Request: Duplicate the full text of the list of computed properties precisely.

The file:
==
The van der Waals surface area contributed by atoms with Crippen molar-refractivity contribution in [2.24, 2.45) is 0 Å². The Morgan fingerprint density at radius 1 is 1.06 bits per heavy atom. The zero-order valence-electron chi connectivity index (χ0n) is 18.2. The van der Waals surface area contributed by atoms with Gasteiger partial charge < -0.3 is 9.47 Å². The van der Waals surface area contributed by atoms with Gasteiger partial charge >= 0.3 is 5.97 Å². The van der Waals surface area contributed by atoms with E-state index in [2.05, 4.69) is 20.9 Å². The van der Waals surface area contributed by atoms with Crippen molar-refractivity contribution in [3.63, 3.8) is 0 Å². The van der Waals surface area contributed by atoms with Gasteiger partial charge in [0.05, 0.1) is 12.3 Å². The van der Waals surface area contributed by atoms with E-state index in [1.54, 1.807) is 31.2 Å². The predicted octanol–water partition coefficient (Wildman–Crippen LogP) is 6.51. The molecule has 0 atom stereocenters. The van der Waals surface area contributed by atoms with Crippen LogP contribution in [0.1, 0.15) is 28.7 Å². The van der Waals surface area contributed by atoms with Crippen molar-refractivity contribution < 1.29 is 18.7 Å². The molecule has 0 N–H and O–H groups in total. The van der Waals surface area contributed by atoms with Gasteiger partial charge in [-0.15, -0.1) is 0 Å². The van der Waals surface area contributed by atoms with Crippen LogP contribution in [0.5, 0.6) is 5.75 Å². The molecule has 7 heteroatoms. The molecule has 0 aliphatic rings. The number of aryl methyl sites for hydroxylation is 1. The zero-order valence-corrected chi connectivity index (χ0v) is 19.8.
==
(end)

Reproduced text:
The van der Waals surface area contributed by atoms with Crippen molar-refractivity contribution in [2.24, 2.45) is 0 Å². The Morgan fingerprint density at radius 1 is 1.06 bits per heavy atom. The zero-order valence-electron chi connectivity index (χ0n) is 18.2. The van der Waals surface area contributed by atoms with Gasteiger partial charge < -0.3 is 9.47 Å². The van der Waals surface area contributed by atoms with Gasteiger partial charge >= 0.3 is 5.97 Å². The van der Waals surface area contributed by atoms with E-state index in [2.05, 4.69) is 20.9 Å². The van der Waals surface area contributed by atoms with Crippen molar-refractivity contribution in [3.63, 3.8) is 0 Å². The van der Waals surface area contributed by atoms with Gasteiger partial charge in [0.05, 0.1) is 12.3 Å². The van der Waals surface area contributed by atoms with E-state index in [1.54, 1.807) is 31.2 Å². The predicted octanol–water partition coefficient (Wildman–Crippen LogP) is 6.51. The molecule has 0 atom stereocenters. The van der Waals surface area contributed by atoms with Crippen LogP contribution in [0.1, 0.15) is 28.7 Å². The van der Waals surface area contributed by atoms with Crippen molar-refractivity contribution < 1.29 is 18.7 Å². The molecule has 0 N–H and O–H groups in total. The van der Waals surface area contributed by atoms with Gasteiger partial charge in [-0.15, -0.1) is 0 Å². The van der Waals surface area contributed by atoms with Crippen LogP contribution in [0.5, 0.6) is 5.75 Å². The molecule has 7 heteroatoms. The molecule has 0 aliphatic rings. The number of aryl methyl sites for hydroxylation is 1. The zero-order valence-corrected chi connectivity index (χ0v) is 19.8.